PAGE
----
Iqbal Khan FORMER President of Egypt, Muhammad Morsi, collapsed on June 17 just after having addressed the court, speaking from the glass cage he was kept in during sessions; during this address, he had warned that he had “many secrets” he could reveal, a judicial official said. In earlier court sessions he used to give angry speeches until judges ordered him kept in a glass cage where they could turn off his audio. State TV, citing an unnamed medical source, said he died after suffering a heart attack. There were a dozen other Brotherhood members on trial inside the glass cage, including some physicians who in vain tried to administer CPR. … [Read more...] about Morsi died naturally or murdered?
At first glance you could be forgiven for thinking that Labour’s publication ‘Land for the Many’ is a set of policy ideas that solves the housing crisis. Increasing the supply of affordable housing and freeing up land to build, improving access to existing stock and transparency sounds fair, right? Yet tucked away inside the report, you’ll find a range of measures that could pull the market as we know it to pieces; it’s the most radical sets of property proposals since the mass building plan after the Second World War. The report’s editor, George Monbiot, has not thought through the unintended consequences of the proposals. Just one example and perhaps the most damaging is the desire to reduce land prices. With government (national and local), institutions and pension funds and religious organisations being the most prolific landowners, often on our behalf, this would be an economic disaster. It would undermine the nation’s ability to pay … [Read more...] about How would Labour’s proposed tax grab affect your home?
Scarcely a week passes without a story on the so-called gig economy. But the ever-worsening economy of the gig – the beating heart of the live music scene – rarely gets a look in. Not only are venues around the country closing alarmingly fast, but many bands from the alternative scene are finding success without the hard-miles slog of the sticky-floor supporting act. None of this bodes well for good music. For at least half a century – 1960 to 2010, say – the formula for emerging acts was simple enough. After a band had fallen together, and graduated from cover versions to their own material, the only way to test whether their music sunk or swam was to face the no-nonsense crowd at a local venue. Typically, this would be a pub or working men’s club, with many in the crowd there less to hear the band than to drink and talk. Those acts who did not split or combust in this baptism by fire could soon become warm-up fodder for more established bands. Pass that … [Read more...] about Why algorithms are destroying the music industry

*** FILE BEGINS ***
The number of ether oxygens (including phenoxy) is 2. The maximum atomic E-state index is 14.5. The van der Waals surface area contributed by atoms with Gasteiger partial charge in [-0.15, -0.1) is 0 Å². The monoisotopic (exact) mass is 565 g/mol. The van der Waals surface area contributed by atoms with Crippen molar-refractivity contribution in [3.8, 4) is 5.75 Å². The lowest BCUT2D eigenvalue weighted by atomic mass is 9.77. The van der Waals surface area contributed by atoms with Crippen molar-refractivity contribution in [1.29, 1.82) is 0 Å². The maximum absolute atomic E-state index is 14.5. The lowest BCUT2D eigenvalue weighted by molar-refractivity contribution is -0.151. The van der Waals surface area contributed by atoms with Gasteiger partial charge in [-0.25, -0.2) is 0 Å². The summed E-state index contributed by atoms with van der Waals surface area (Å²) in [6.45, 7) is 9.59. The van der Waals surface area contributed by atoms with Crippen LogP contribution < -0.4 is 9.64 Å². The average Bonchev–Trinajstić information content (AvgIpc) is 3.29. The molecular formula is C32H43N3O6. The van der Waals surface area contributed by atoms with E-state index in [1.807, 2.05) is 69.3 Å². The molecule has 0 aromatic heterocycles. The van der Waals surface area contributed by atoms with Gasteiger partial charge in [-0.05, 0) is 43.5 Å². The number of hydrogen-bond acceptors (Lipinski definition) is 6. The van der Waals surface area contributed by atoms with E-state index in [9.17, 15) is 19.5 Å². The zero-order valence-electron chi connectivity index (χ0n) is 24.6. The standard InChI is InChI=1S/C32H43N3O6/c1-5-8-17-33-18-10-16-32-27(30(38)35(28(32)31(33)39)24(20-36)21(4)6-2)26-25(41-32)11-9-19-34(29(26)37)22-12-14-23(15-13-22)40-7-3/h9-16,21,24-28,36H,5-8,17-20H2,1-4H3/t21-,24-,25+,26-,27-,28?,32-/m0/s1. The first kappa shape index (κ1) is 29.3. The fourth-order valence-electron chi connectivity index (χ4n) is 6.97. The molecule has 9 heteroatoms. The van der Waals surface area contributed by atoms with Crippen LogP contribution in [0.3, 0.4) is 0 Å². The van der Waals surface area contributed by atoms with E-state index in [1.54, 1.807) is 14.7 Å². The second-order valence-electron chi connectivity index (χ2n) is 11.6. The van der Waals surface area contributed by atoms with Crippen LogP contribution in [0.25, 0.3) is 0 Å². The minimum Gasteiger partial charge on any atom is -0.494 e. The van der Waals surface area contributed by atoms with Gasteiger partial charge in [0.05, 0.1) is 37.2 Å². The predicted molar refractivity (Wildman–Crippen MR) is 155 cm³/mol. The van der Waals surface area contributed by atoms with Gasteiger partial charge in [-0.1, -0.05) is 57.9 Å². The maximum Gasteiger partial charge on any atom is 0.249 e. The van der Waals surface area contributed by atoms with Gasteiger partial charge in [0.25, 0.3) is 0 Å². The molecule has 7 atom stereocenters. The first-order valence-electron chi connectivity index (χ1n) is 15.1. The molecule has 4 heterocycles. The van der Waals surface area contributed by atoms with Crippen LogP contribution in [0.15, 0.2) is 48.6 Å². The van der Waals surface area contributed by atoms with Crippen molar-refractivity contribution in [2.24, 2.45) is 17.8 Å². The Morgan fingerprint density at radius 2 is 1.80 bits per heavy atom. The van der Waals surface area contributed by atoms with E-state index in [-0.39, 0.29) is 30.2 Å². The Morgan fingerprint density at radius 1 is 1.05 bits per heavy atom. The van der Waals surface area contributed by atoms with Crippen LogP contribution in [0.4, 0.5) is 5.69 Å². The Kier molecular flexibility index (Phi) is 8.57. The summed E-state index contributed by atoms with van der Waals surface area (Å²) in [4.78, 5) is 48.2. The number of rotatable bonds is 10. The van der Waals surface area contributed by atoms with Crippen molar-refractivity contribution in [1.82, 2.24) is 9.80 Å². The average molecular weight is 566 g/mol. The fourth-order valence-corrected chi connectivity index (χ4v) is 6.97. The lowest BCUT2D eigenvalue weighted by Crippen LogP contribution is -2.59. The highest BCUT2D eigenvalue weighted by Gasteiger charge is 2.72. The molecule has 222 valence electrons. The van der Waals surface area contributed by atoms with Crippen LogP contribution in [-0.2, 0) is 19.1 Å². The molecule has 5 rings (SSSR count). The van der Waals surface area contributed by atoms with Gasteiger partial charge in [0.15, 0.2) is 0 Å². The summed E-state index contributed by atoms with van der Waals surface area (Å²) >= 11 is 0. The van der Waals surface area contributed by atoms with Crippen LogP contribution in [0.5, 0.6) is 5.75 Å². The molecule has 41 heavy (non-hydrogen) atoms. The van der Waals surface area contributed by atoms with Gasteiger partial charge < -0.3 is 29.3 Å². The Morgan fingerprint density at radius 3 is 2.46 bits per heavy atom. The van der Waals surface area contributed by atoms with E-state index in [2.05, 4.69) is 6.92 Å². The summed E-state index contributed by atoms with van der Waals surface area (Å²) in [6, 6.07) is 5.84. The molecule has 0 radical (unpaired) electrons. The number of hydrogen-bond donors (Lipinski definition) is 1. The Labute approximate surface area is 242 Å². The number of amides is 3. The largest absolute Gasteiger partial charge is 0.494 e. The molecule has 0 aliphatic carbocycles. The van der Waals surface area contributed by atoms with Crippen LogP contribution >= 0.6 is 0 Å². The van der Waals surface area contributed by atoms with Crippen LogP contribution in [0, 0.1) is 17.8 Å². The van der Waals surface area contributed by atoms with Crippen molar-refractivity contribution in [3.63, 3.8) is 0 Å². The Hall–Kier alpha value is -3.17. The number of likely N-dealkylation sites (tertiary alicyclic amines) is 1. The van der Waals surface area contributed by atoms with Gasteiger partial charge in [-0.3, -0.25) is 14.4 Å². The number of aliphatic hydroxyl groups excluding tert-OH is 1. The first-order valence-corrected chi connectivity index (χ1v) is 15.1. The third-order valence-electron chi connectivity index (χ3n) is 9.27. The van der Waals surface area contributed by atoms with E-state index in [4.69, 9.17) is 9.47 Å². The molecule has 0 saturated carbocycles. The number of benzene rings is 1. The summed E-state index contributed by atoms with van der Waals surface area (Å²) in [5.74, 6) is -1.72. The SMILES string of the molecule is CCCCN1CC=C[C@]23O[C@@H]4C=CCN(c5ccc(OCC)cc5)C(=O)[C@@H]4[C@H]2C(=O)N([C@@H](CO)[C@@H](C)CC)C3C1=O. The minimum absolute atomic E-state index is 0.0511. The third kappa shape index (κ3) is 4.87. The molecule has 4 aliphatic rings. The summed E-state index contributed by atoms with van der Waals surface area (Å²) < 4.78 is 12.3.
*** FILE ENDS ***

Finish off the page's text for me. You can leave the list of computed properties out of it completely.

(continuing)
It is the ultimate romantic image: a young man encircled by delicate wild roses leaning against a tree with his hand on his heart. Nicholas Hilliard’s famous miniature, Young Man Among Roses has come to epitomise the love-torn hero of the Shakespearean sonnet but the idea of a scented, sheltered bower, a place to sit and dream, is timelessly seductive. Art historians have held for years that the white rose in this exquisite palm-size watercolour is the eglantine rose or sweet briar, the personal flower of Elizabeth I and therefore a symbol of the young man’s secret passion for his Queen. The eglantine rose, Rosa rubiginosa is in fact pale pink (the field rose, Rosa arvensis would be a better colour match) but it is a particular lovely species rose prized for its fine, apple-scented foliage. The sweet apple fragrance becomes more intense in the rain, making it even more suitable for a poetic soul. In practice the eglantine which has thorny, if graceful stems and produces … [Read more...] about How to create a romantic rose arbour
The brewers have evicted the tenant landlord of the Coach and Horses in Soho, Alastair Choat, who has run the place since 2006. I can see why he is cut up about it. The Coach is well known the setting for the hit comedy with Peter O’Toole, Jeffrey Bernard is Unwell, which tickled the West end Zeitgeist in 1989, reprised a decade later. I suppose it was like making a play about the Algonquin Hotel and Dororthy Parker and the lads. But the play worked so well because Peter O’Toole wanted to be like Jeffrey Bernard – drunk, irresponsible and loved by women – just as Jeffrey had wanted to be like him – tall and famous with lots of money. It was no accident that the Coach had a special relationship with The Spectator in the Eighties, just as it had had since the Sixties with Private Eye. I used to hop eagerly onto the 19 bus from The Spectator, where I worked, to take Jeffrey his copy of magazine with his column in it every Thursday morning. Michael … [Read more...] about Last orders for Soho’s infamous Coach and Horses